Floral sugar is one of the key ingredients in many edible flower recipes. The sugar absorbs the flavour and fragrance of the flowers and allows you to both extend the season and enjoy wonderful flowery summer flavours year round, plus it also allows the essential flavour of flowers to be imparted into a whole host of dishes. The best bit about it is that it is incredibly easy to make.
All you need is some organic seasonal flowers and some regular caster sugar.
There are three methods for making floral sugar.
This method involves layering flowers with sugar in a jar and leaving for between a week and ten days – with an occasional shake. Ensure that your flowers are clean, completely dry and organic.
Don’t use shop bought flowers because they’ve been sprayed with a cocktail of chemicals to preserve the flowers and these will also be absorbed by the sugar.
Make sure that the flowers are completely covered with the sugar and after a week or so sieve the flowers out of the sugar and discard. The sugar can then be stored in a dry dark place for a number of months and substituted for regular sugar when baking or even sprinkled over your wheatabix in the morning if that is what takes your fancy!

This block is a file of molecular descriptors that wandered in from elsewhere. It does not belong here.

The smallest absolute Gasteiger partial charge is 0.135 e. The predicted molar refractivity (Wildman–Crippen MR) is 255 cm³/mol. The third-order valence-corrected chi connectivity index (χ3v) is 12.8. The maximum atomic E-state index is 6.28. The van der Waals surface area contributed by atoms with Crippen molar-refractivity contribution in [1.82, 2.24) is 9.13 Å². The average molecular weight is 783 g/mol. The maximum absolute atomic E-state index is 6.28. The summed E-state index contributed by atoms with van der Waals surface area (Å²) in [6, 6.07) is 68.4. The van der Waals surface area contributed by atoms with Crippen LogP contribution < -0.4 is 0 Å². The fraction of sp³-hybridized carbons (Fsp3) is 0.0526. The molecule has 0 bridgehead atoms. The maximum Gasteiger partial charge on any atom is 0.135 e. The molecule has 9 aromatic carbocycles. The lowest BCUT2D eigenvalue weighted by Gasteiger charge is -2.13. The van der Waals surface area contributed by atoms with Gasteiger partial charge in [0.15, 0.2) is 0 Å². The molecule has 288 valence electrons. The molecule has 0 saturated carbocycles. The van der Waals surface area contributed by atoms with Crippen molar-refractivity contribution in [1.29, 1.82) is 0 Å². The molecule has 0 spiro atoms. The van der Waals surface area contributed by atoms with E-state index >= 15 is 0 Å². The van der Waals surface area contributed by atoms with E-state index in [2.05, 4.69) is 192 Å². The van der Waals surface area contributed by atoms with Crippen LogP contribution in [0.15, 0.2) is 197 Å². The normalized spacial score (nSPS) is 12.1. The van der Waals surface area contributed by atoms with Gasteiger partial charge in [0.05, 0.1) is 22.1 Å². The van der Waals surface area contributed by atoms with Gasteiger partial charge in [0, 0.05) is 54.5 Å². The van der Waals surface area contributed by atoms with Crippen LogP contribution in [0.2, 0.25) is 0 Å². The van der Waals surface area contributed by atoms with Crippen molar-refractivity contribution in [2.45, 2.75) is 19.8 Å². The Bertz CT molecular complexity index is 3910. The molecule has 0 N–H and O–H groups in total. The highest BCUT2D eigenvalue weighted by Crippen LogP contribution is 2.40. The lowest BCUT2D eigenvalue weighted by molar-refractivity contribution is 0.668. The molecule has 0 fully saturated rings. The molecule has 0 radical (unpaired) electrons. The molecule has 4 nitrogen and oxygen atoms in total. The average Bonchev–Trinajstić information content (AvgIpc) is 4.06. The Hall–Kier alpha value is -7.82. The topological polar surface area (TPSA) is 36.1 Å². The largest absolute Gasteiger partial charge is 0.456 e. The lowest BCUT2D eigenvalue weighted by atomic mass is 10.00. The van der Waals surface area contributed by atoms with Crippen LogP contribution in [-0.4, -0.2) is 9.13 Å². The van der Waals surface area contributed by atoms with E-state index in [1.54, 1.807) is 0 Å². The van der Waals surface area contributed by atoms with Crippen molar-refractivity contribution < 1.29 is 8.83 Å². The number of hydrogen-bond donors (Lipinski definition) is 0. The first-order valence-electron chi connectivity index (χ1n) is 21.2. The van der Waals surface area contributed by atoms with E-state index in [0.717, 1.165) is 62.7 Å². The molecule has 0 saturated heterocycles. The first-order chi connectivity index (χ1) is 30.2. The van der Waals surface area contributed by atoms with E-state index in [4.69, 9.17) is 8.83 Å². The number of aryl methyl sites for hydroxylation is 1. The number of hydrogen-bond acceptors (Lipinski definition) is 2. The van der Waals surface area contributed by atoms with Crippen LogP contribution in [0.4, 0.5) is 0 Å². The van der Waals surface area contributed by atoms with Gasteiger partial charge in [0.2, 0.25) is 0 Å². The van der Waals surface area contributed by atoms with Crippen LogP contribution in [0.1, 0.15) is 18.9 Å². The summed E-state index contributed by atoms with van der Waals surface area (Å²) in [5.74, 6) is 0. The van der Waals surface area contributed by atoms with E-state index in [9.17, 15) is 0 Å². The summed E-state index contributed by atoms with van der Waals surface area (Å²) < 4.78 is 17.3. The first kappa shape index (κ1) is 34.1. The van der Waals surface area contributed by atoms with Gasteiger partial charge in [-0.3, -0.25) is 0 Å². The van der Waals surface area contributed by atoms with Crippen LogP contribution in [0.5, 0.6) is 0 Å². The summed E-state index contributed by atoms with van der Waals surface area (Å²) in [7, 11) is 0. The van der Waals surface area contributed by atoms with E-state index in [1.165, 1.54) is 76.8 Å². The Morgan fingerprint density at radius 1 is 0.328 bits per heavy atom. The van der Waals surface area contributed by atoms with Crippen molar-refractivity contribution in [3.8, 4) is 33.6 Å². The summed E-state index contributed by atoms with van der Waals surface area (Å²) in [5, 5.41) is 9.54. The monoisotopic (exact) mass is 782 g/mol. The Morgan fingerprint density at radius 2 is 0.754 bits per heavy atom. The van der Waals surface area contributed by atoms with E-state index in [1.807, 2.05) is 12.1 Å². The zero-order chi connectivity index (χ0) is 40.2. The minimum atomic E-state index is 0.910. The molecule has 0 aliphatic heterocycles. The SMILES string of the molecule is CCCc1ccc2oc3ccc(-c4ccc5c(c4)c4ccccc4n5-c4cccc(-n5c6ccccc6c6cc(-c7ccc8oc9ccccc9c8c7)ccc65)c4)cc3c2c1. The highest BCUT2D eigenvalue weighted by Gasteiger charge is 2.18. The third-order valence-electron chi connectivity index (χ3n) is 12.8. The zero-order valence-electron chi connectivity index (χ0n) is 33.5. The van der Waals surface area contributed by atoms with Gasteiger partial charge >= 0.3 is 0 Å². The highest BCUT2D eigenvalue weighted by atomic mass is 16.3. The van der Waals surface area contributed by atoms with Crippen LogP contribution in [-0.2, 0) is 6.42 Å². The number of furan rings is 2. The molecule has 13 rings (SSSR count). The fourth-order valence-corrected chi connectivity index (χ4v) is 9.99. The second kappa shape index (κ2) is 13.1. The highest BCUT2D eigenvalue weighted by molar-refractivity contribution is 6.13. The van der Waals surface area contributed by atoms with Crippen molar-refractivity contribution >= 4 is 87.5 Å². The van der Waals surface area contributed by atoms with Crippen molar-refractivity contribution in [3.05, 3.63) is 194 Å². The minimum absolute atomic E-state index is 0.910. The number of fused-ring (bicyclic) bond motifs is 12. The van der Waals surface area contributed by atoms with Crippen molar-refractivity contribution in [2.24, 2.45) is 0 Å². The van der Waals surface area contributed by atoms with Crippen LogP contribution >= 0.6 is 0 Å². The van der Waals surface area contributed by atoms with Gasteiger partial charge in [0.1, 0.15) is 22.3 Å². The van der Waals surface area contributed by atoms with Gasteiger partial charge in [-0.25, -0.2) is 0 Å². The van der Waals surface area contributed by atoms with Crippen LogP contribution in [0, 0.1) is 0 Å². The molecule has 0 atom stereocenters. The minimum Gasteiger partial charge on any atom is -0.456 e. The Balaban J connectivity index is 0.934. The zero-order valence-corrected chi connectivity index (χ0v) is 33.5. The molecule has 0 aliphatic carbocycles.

This method works particularly well with fine or dryish textured flowers or petals such as lavender and other herb flowers such as fennel or sage. If your flowers are either slightly damp or quite fleshy then the sugar will absorb the moisture and you’ll eventually end up with a solid lump in your jar. Still usable but only if you’ve a pickaxe!
The second method, blitzing follows the same method as above but the flowers only need remain in the sugar mix for three or four days.
At the end of this time the sugar and flower mixture is blitzed with a food or hand processor.
The resulting mixture will take on the some colour from the petals and will retain flecks of petals throughout. It will also be much wetter in texture. This sugar will keep for a couple of days but gradually the petals will start to fade and grow brown so it is best used fresh when it is blitzed. It is ideal for making icing, or meringues or for recipes where those lovely little jewels of colour will be seen. You can even rim your cocktail glasses with it.
The final method is to pulp the sugar and flower petals together using a petal and mortar. This produces the greatest fragrance and flavour and is particularly successful as a basis for jams, sauces or syrups where either the pulp is a bonus or where the end produce is going to be strained.
The abrasive sugar reduces the flowers to a delicious gloup which can then form the basis of a floral syrup. This works really well with petals such as roses. If you decide to strain the end result then I would recommend spooning the pulpy residue on some yogurt or ice-cream or even smeared over toast. Yum!
Your floral syrup is lovely with fruit salads or for mixing with fizz for a very posh floral cocktail.